EUROPOL - Wed, 11/15/2017 - 04:32
On 9-10 November 2017, 11 individuals suspected of firearms trafficking were arrested simultaneously by law enforcement authorities in France, Germany and Austria. The main provider, alongside two buyers, was arrested by the Austrian authorities. Around 50 weapons, numerous ammunition and more than EUR 115 000 were also seized as part of this operation.
Categories: Latest News

International vehicle theft and trafficking ring busted in Spain

EUROPOL - Wed, 11/15/2017 - 02:18
The Spanish Guardia Civil, supported by the Bulgarian Police, Portuguese Police and Europol, have dismantled an international crime group dedicated to vehicle theft and the illicit trafficking of the vehicles from Spain to Europe. The operation resulted in the arrest of 19 individuals and the investigation of five other suspects, who are accused of belonging to a criminal organisation, vehicle theft, document fraud, and money laundering.
Categories: Latest News

Gunman picking random targets kills 4 in Calif.

PoliceOne - Tue, 11/14/2017 - 15:54

By Don Thompson and Paul Elias Associated Press

RED BLUFF, Calif. — A gunman choosing targets at random opened fire in a rural Northern California town Tuesday, killing four people at several sites and wounding others at an elementary school before police shot him dead, authorities said.

The gunfire began around 8 a.m. in the community of Rancho Tehama Reserve, about 130 miles north of Sacramento.

Police offered no immediate word on the assailant's motive, but a sheriff's official said the shooter's neighbors had reported a domestic violence incident.

"It was very clear at the onset that we had an individual that was randomly picking targets," Tehama County Assistant Sheriff Phil Johnston said.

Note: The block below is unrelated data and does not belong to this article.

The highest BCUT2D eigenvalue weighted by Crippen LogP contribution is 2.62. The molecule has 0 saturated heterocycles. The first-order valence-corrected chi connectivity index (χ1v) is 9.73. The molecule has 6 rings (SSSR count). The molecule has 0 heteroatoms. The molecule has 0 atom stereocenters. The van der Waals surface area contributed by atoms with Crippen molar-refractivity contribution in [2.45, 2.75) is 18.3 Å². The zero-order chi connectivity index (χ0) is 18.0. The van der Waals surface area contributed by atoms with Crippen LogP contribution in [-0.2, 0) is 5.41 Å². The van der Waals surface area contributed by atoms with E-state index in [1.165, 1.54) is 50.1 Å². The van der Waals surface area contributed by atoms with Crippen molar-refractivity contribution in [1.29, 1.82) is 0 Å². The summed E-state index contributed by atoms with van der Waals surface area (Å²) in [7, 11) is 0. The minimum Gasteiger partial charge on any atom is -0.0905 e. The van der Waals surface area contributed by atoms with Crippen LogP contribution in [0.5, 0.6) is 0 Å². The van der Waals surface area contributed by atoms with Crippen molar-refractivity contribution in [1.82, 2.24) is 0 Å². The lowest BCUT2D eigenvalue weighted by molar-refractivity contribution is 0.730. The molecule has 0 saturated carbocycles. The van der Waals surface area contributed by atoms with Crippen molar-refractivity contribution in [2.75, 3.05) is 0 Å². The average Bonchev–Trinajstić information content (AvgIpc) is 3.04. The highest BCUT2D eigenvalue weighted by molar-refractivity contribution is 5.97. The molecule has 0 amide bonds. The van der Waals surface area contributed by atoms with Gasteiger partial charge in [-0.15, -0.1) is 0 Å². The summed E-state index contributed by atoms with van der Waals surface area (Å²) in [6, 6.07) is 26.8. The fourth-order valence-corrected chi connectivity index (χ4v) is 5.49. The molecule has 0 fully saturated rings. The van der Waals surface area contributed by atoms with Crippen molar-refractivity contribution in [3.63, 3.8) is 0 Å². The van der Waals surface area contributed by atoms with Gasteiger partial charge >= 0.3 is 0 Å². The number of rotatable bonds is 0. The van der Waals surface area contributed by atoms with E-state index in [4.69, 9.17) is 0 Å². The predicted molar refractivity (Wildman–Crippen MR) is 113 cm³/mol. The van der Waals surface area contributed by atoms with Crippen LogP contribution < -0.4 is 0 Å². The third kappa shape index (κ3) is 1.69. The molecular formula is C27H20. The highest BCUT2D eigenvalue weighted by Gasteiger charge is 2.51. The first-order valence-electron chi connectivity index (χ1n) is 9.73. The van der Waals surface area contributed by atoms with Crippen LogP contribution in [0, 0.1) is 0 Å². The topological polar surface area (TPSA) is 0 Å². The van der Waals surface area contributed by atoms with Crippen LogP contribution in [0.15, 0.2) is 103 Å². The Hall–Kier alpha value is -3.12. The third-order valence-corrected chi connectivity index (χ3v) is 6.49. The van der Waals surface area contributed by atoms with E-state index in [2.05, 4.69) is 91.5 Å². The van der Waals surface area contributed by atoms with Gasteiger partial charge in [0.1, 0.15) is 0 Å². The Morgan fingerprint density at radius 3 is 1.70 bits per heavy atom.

Witnesses reported hearing gunshots and children screaming at an elementary school about five miles down a road from where the shooting is believed to have started.

Several people were wounded at the school, said Jeanine Quist, an administrative assistant with the Corning Union Elementary School District.

Salvador Tello said the gunman fired at a truck in front of him as he was dropping off his three children. Tello said he was about three blocks from the school when bullets made "big holes" in the truck in front of him.

He said he forced his children to duck down and slammed his truck into reverse and headed to the children's grandmother's house.

"I put my kids down and put my truck in reverse and went out," he said. "I don't believe it because I wake up, take my kids, feed them cereal and put them in the truck and says 'Let's go to school like a normal day.'"

On the way, he said, he saw an apparent gunshot victim and police at another scene.

Details were still sketchy hours after the shootings, and authorities did not have a firm count of the wounded due to the number of places the gunman attacked, Johnston said.

Authorities recovered a semi-automatic rifle and two handguns.

The rural subdivision is described on its website as a "quiet private country community" where "the people are friendly and the pace is relaxed." The homeowner association's website says there are 2,016 lots in the community and 1,346 voting members.

Two hospitals said they were treating a total of seven gunshot victims, including at least three children.

At least one student was wounded at the school. Another child was shot while driving with a woman, who also was wounded, Johnston said.